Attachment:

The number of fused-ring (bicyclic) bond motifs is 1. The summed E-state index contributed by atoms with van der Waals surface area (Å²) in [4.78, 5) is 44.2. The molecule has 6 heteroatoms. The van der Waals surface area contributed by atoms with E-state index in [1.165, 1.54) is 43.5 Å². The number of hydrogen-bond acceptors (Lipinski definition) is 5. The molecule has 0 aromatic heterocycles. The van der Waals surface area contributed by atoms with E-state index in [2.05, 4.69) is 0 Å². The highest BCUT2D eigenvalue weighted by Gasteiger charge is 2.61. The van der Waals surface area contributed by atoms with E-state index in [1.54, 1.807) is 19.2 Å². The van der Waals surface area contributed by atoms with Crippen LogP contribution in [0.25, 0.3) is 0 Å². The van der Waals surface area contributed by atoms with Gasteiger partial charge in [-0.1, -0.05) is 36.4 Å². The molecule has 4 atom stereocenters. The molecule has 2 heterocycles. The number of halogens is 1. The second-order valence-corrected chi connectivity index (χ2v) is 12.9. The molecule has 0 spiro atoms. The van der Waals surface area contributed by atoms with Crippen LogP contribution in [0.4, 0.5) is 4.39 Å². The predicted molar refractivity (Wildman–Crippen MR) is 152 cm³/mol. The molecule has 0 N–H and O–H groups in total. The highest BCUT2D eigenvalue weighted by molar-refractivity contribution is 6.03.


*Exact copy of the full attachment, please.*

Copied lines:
The number of fused-ring (bicyclic) bond motifs is 1. The summed E-state index contributed by atoms with van der Waals surface area (Å²) in [4.78, 5) is 44.2. The molecule has 6 heteroatoms. The van der Waals surface area contributed by atoms with E-state index in [1.165, 1.54) is 43.5 Å². The number of hydrogen-bond acceptors (Lipinski definition) is 5. The molecule has 0 aromatic heterocycles. The van der Waals surface area contributed by atoms with E-state index in [2.05, 4.69) is 0 Å². The highest BCUT2D eigenvalue weighted by Gasteiger charge is 2.61. The van der Waals surface area contributed by atoms with E-state index in [1.54, 1.807) is 19.2 Å². The van der Waals surface area contributed by atoms with Crippen LogP contribution in [0.25, 0.3) is 0 Å². The van der Waals surface area contributed by atoms with Gasteiger partial charge in [-0.1, -0.05) is 36.4 Å². The molecule has 4 atom stereocenters. The molecule has 2 heterocycles. The number of halogens is 1. The second-order valence-corrected chi connectivity index (χ2v) is 12.9. The molecule has 0 spiro atoms. The van der Waals surface area contributed by atoms with Crippen LogP contribution in [0.4, 0.5) is 4.39 Å². The predicted molar refractivity (Wildman–Crippen MR) is 152 cm³/mol. The molecule has 0 N–H and O–H groups in total. The highest BCUT2D eigenvalue weighted by molar-refractivity contribution is 6.03.